(162c) Gait Adaptation Of Swimming C. Elegans: Hydrodynamic Efficiency and Neuromuscular Control

Blawzdziewicz, J., Texas Tech University
Bilbao, A., Texas Tech University
Vanapalli, S. A., Texas Tech University
Bussel, F. V., Texas Tech University

A millimeter-size nematode Caenorhabditis elegans is one of the most
important model organisms used for investigations ranging from genetics to
neurobiology.  Applications such as mutant or drug screening require a
thorough understanding of nematode locomotion in complex environments to
quantify the interplay of sensing processes, control mechanisms, and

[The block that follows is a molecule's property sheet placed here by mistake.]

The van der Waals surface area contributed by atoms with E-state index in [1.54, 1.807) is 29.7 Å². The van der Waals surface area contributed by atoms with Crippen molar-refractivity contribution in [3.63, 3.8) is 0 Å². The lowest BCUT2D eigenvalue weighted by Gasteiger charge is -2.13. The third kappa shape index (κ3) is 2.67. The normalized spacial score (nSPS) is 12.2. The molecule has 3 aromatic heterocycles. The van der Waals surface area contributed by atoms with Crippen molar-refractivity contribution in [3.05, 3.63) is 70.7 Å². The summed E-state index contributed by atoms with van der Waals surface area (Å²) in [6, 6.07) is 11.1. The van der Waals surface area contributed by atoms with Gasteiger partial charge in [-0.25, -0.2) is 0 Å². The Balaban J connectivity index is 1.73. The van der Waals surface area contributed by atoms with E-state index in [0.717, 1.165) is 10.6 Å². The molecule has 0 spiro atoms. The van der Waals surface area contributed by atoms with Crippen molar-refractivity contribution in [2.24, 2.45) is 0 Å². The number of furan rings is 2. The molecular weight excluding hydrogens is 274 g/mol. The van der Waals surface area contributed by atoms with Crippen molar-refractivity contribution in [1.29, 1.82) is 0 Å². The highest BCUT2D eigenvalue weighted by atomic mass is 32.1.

mechanical interactions (including frictional, capillary, and hydrodynamic
forces).  Our analysis of nematodes swimming in fluids of different
viscosities shows that the worms choose the optimal gait that minimizes
the combined energy dissipation resulting from hydrodynamic and internal
friction forces.  Simple models of neuromuscular control of the nematode
body will be presented to further elucidate the observed gradual change of
the wavelength and frequency of nematode undulations when fluid viscosity
is increased.